Integration of different networks enhances sustainable applications but specific vulnerabilities must be faced up too. New network components often are introduced to efficiently adapt different technologies, whereas in some cases they can be exploited as sources for generation of anomalous events in the interconnected networks attributable to security attacks. This paper deals with security for heterogeneous and inter-operable communication networks including a satellite segment, focusing on the application of an Intrusion Detection System (IDS) on the target scenario. The baseline envisages the presence of Performance Enhancing Proxies (PEPs) at the edges of satellite links, which implies the twofold effect of improving TCP performance but also increasing a PEP-related vulnerability due to the violation of the end-to-end semantic of TCP. The paper addresses the above mentioned issue through the realization of a test bed including a real geostationary satellite link operated by Telespazio. Outcomes of experiments show the effectiveness of the application of the proposed IDS system.
The variety of technologies and standards in the domain of service-based systems makes it complex to build architectures which fit specific project contexts. A reference architecture accompanied by guidelines for deriving context-specific architectures for service-based systems can ease this problem. The NEXOF-RA project is defining a reference architecture for service-based systems that serves as a construction kit to derive architectures for a particular project context. Experience in developing the reference architecture over the last two years has shown that the service-oriented context results in different and sometimes contradicting demands for the reference architecture. Therefore, the development of a single and integrated reference architecture is not feasible. Instead, for constructing the reference architecture, the project has chosen a pattern-based approach that allows the consideration of different types and demands of service-based systems. Thus it can deal with contradicting demands of different types of service-based systems and is extensible to include new future trends of service-based systems. This paper will present the structure of the pattern-based reference architecture and explain how it addresses the needs of a reference architecture for service-based systems.
Establishing Web services as resources on the Web opens up productive, but challenging new possibilities for open, highly dynamic and loosely-coupled service economies. In addition, lifting services to the semantic level provides a sophisticated means for automating the main service-related management processes and the composition of arbitrary functionalities into new services and businesses. In this article we present the SOA4All approach to a global service delivery platform. By means of semantic technologies, SOA4All facilitates the creation of service infrastructures and increases the interoperability between large numbers of distributed and heterogeneous functionalities on the Web.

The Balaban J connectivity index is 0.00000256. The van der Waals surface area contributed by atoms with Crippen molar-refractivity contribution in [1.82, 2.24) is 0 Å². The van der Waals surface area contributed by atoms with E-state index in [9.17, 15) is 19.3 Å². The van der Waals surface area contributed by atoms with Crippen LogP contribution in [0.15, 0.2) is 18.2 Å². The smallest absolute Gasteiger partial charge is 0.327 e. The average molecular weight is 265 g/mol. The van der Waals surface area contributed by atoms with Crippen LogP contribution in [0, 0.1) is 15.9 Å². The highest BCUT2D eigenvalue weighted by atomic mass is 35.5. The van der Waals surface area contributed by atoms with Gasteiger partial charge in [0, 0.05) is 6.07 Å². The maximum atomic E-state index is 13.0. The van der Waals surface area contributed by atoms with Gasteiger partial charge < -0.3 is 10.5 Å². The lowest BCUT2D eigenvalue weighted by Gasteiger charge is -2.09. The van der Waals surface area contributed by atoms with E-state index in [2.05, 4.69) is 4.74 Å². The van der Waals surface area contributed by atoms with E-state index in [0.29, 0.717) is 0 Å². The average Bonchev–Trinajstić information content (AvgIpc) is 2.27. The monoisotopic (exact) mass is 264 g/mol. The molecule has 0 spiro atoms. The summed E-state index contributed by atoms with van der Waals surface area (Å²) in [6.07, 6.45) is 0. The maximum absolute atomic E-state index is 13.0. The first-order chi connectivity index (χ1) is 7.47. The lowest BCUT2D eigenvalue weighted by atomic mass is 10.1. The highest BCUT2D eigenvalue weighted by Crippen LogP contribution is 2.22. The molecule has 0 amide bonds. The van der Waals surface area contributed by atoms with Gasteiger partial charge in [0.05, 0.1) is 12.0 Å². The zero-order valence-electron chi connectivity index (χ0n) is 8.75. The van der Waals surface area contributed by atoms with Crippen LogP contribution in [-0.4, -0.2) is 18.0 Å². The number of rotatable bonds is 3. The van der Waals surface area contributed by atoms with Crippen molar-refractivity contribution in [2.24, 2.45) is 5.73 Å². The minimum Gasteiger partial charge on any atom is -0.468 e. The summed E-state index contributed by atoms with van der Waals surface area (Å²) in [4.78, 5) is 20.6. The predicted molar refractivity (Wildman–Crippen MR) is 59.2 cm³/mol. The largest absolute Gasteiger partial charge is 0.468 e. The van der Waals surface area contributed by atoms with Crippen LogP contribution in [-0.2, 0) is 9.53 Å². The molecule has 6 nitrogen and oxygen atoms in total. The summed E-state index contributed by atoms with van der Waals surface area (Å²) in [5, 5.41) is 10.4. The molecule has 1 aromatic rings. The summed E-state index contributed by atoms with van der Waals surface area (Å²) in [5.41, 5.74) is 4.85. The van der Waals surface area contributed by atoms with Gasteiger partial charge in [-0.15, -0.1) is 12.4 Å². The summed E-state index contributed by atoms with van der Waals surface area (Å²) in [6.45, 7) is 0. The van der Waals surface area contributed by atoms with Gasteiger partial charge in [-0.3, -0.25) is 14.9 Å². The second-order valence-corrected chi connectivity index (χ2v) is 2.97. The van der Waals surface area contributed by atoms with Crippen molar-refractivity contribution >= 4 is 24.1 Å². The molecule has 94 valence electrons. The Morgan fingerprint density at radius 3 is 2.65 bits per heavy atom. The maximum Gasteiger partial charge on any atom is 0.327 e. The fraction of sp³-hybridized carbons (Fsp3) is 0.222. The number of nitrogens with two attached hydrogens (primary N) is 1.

Human behavior, both individually and socially, is aimed at maximizing some objective functions, and this is directly reflected in energy dynamics. New issues are emerging now, such as the unpredictability of some renewable sources generation and the new technologies enabling real time energy optimized use in smart cities. Here the role of the Future Internet in the smart grids is addressed, in particular enlightening how the anticipatory knowledge of the future occurrences of the energy consumption dynamics may be effectively promptly exchanged between competing actors.
Despite all the uncertainties regarding the architectures, protocols and technologies to be used in an Internet of the future, it is clear that it will be shaped for humans, carrying with it major social and economical impact. In this sense, aiming at improving the user perceived Quality of Experience in the Internet of the Future, our paper presents common ground work for designing a unified generic human profile structure and correspondent architecture capable of seamless interacting with a myriad of things and services, independently from their associated technologies. Moreover, supported by its reality, social and context awareness conception principles, it will enable human behavior to be leveraged to any entity present in every single next generation ecosystem.